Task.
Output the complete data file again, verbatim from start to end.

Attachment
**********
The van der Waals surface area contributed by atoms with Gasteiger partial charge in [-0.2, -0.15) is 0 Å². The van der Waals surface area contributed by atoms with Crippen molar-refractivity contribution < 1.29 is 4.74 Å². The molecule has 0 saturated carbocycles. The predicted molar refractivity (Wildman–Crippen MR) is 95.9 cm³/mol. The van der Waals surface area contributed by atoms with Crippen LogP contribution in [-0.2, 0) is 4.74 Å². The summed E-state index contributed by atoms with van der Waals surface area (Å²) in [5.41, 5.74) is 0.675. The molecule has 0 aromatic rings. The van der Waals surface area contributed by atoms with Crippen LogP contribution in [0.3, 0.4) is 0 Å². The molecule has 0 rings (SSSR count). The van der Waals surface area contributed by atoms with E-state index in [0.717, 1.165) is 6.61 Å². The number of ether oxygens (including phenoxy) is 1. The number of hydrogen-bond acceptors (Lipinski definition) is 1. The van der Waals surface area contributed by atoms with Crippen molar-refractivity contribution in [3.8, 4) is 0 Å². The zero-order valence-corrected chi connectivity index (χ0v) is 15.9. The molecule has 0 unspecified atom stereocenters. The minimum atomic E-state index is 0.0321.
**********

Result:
The van der Waals surface area contributed by atoms with Gasteiger partial charge in [-0.2, -0.15) is 0 Å². The van der Waals surface area contributed by atoms with Crippen molar-refractivity contribution < 1.29 is 4.74 Å². The molecule has 0 saturated carbocycles. The predicted molar refractivity (Wildman–Crippen MR) is 95.9 cm³/mol. The van der Waals surface area contributed by atoms with Crippen LogP contribution in [-0.2, 0) is 4.74 Å². The summed E-state index contributed by atoms with van der Waals surface area (Å²) in [5.41, 5.74) is 0.675. The molecule has 0 aromatic rings. The van der Waals surface area contributed by atoms with Crippen LogP contribution in [0.3, 0.4) is 0 Å². The molecule has 0 rings (SSSR count). The van der Waals surface area contributed by atoms with E-state index in [0.717, 1.165) is 6.61 Å². The number of ether oxygens (including phenoxy) is 1. The number of hydrogen-bond acceptors (Lipinski definition) is 1. The van der Waals surface area contributed by atoms with Crippen molar-refractivity contribution in [3.8, 4) is 0 Å². The zero-order valence-corrected chi connectivity index (χ0v) is 15.9. The molecule has 0 unspecified atom stereocenters. The minimum atomic E-state index is 0.0321.